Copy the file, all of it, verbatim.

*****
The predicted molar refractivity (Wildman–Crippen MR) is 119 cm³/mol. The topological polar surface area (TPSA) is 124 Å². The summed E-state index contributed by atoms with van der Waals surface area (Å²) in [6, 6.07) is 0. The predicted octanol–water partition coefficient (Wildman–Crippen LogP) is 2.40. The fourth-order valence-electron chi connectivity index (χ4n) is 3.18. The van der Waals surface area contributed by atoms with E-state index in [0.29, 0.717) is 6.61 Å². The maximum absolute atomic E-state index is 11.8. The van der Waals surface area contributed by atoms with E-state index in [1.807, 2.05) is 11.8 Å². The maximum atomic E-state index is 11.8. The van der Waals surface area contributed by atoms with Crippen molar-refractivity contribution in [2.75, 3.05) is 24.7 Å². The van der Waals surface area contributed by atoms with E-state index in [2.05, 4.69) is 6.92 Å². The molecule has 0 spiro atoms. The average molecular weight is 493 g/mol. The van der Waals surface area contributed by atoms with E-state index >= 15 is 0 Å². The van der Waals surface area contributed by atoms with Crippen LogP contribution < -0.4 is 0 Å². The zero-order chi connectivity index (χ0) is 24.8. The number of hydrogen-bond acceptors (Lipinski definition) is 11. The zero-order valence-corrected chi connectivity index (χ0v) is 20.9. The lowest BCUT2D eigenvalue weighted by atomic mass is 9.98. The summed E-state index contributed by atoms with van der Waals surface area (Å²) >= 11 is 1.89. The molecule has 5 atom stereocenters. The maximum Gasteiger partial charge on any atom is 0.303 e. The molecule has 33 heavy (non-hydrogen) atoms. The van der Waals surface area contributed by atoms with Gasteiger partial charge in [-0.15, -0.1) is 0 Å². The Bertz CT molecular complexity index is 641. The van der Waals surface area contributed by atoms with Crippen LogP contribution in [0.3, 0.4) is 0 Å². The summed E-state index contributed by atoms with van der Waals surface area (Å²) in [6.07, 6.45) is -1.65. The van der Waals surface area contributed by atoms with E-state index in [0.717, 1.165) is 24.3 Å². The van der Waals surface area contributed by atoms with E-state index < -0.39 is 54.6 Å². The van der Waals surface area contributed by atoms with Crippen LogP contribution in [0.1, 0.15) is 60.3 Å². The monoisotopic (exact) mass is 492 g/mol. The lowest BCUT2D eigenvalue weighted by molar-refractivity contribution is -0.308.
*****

The predicted molar refractivity (Wildman–Crippen MR) is 119 cm³/mol. The topological polar surface area (TPSA) is 124 Å². The summed E-state index contributed by atoms with van der Waals surface area (Å²) in [6, 6.07) is 0. The predicted octanol–water partition coefficient (Wildman–Crippen LogP) is 2.40. The fourth-order valence-electron chi connectivity index (χ4n) is 3.18. The van der Waals surface area contributed by atoms with E-state index in [0.29, 0.717) is 6.61 Å². The maximum absolute atomic E-state index is 11.8. The van der Waals surface area contributed by atoms with E-state index in [1.807, 2.05) is 11.8 Å². The maximum atomic E-state index is 11.8. The van der Waals surface area contributed by atoms with Crippen molar-refractivity contribution in [2.75, 3.05) is 24.7 Å². The van der Waals surface area contributed by atoms with E-state index in [2.05, 4.69) is 6.92 Å². The molecule has 0 spiro atoms. The average molecular weight is 493 g/mol. The van der Waals surface area contributed by atoms with E-state index >= 15 is 0 Å². The van der Waals surface area contributed by atoms with Crippen LogP contribution < -0.4 is 0 Å². The zero-order chi connectivity index (χ0) is 24.8. The number of hydrogen-bond acceptors (Lipinski definition) is 11. The zero-order valence-corrected chi connectivity index (χ0v) is 20.9. The lowest BCUT2D eigenvalue weighted by atomic mass is 9.98. The summed E-state index contributed by atoms with van der Waals surface area (Å²) >= 11 is 1.89. The molecule has 5 atom stereocenters. The maximum Gasteiger partial charge on any atom is 0.303 e. The molecule has 33 heavy (non-hydrogen) atoms. The van der Waals surface area contributed by atoms with Gasteiger partial charge in [-0.15, -0.1) is 0 Å². The Bertz CT molecular complexity index is 641. The van der Waals surface area contributed by atoms with Crippen LogP contribution in [0.3, 0.4) is 0 Å². The summed E-state index contributed by atoms with van der Waals surface area (Å²) in [6.07, 6.45) is -1.65. The van der Waals surface area contributed by atoms with E-state index in [0.717, 1.165) is 24.3 Å². The van der Waals surface area contributed by atoms with E-state index < -0.39 is 54.6 Å². The van der Waals surface area contributed by atoms with Crippen LogP contribution in [0.1, 0.15) is 60.3 Å². The monoisotopic (exact) mass is 492 g/mol. The lowest BCUT2D eigenvalue weighted by molar-refractivity contribution is -0.308.